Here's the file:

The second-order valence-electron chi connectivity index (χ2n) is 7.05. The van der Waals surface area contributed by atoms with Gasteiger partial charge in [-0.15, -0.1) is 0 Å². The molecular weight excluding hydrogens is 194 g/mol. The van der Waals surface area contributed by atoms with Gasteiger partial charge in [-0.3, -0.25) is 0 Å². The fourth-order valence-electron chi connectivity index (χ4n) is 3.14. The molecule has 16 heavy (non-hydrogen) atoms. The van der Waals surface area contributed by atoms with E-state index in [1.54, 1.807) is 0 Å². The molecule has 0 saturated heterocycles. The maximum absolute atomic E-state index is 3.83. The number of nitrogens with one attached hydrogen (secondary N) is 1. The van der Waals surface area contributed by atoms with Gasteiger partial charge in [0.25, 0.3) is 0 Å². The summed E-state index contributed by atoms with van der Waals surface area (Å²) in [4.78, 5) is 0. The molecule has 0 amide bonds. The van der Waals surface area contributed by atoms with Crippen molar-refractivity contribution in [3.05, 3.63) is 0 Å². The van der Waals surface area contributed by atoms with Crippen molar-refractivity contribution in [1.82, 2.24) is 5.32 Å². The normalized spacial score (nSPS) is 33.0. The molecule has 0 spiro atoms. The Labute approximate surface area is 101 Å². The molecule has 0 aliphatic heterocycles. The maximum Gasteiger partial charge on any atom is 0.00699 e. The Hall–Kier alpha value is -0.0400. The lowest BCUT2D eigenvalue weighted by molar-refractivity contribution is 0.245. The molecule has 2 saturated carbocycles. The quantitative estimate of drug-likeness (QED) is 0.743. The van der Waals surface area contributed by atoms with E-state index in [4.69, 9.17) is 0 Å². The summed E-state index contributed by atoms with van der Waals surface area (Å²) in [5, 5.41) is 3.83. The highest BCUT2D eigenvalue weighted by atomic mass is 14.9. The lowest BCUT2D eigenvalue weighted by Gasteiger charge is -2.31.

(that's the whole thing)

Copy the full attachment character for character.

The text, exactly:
The second-order valence-electron chi connectivity index (χ2n) is 7.05. The van der Waals surface area contributed by atoms with Gasteiger partial charge in [-0.15, -0.1) is 0 Å². The molecular weight excluding hydrogens is 194 g/mol. The van der Waals surface area contributed by atoms with Gasteiger partial charge in [-0.3, -0.25) is 0 Å². The fourth-order valence-electron chi connectivity index (χ4n) is 3.14. The molecule has 16 heavy (non-hydrogen) atoms. The van der Waals surface area contributed by atoms with E-state index in [1.54, 1.807) is 0 Å². The molecule has 0 saturated heterocycles. The maximum absolute atomic E-state index is 3.83. The number of nitrogens with one attached hydrogen (secondary N) is 1. The van der Waals surface area contributed by atoms with Gasteiger partial charge in [0.25, 0.3) is 0 Å². The summed E-state index contributed by atoms with van der Waals surface area (Å²) in [4.78, 5) is 0. The molecule has 0 amide bonds. The van der Waals surface area contributed by atoms with Crippen molar-refractivity contribution in [3.05, 3.63) is 0 Å². The van der Waals surface area contributed by atoms with Crippen molar-refractivity contribution in [1.82, 2.24) is 5.32 Å². The normalized spacial score (nSPS) is 33.0. The molecule has 0 spiro atoms. The Labute approximate surface area is 101 Å². The molecule has 0 aliphatic heterocycles. The maximum Gasteiger partial charge on any atom is 0.00699 e. The Hall–Kier alpha value is -0.0400. The lowest BCUT2D eigenvalue weighted by molar-refractivity contribution is 0.245. The molecule has 2 saturated carbocycles. The quantitative estimate of drug-likeness (QED) is 0.743. The van der Waals surface area contributed by atoms with E-state index in [4.69, 9.17) is 0 Å². The summed E-state index contributed by atoms with van der Waals surface area (Å²) in [5, 5.41) is 3.83. The highest BCUT2D eigenvalue weighted by atomic mass is 14.9. The lowest BCUT2D eigenvalue weighted by Gasteiger charge is -2.31.